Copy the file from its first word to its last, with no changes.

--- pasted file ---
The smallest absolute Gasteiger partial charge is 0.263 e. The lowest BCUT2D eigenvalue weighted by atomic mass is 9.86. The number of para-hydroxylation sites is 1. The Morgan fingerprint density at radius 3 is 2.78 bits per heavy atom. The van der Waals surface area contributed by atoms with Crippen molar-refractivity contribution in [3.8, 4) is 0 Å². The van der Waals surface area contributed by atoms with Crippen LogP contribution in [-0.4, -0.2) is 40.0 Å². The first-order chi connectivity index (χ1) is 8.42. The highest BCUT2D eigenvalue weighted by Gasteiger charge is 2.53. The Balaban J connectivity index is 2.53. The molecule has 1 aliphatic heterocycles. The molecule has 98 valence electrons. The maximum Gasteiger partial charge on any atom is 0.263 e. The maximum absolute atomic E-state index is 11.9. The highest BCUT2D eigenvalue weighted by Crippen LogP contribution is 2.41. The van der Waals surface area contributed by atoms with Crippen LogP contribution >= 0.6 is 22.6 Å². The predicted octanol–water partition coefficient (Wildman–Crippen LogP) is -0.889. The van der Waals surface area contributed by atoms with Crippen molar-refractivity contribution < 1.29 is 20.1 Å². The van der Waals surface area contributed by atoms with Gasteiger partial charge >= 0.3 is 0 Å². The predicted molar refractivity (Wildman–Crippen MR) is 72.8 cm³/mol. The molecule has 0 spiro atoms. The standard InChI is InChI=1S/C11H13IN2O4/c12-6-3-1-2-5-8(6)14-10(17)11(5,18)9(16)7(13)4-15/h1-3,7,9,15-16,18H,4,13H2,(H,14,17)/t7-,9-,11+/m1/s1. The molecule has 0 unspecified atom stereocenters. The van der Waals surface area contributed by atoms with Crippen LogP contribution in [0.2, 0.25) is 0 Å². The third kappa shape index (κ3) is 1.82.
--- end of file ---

The smallest absolute Gasteiger partial charge is 0.263 e. The lowest BCUT2D eigenvalue weighted by atomic mass is 9.86. The number of para-hydroxylation sites is 1. The Morgan fingerprint density at radius 3 is 2.78 bits per heavy atom. The van der Waals surface area contributed by atoms with Crippen molar-refractivity contribution in [3.8, 4) is 0 Å². The van der Waals surface area contributed by atoms with Crippen LogP contribution in [-0.4, -0.2) is 40.0 Å². The first-order chi connectivity index (χ1) is 8.42. The highest BCUT2D eigenvalue weighted by Gasteiger charge is 2.53. The Balaban J connectivity index is 2.53. The molecule has 1 aliphatic heterocycles. The molecule has 98 valence electrons. The maximum Gasteiger partial charge on any atom is 0.263 e. The maximum absolute atomic E-state index is 11.9. The highest BCUT2D eigenvalue weighted by Crippen LogP contribution is 2.41. The van der Waals surface area contributed by atoms with Crippen LogP contribution >= 0.6 is 22.6 Å². The predicted octanol–water partition coefficient (Wildman–Crippen LogP) is -0.889. The van der Waals surface area contributed by atoms with Crippen molar-refractivity contribution < 1.29 is 20.1 Å². The van der Waals surface area contributed by atoms with Gasteiger partial charge >= 0.3 is 0 Å². The predicted molar refractivity (Wildman–Crippen MR) is 72.8 cm³/mol. The molecule has 0 spiro atoms. The standard InChI is InChI=1S/C11H13IN2O4/c12-6-3-1-2-5-8(6)14-10(17)11(5,18)9(16)7(13)4-15/h1-3,7,9,15-16,18H,4,13H2,(H,14,17)/t7-,9-,11+/m1/s1. The molecule has 0 unspecified atom stereocenters. The van der Waals surface area contributed by atoms with Crippen LogP contribution in [0.2, 0.25) is 0 Å². The third kappa shape index (κ3) is 1.82.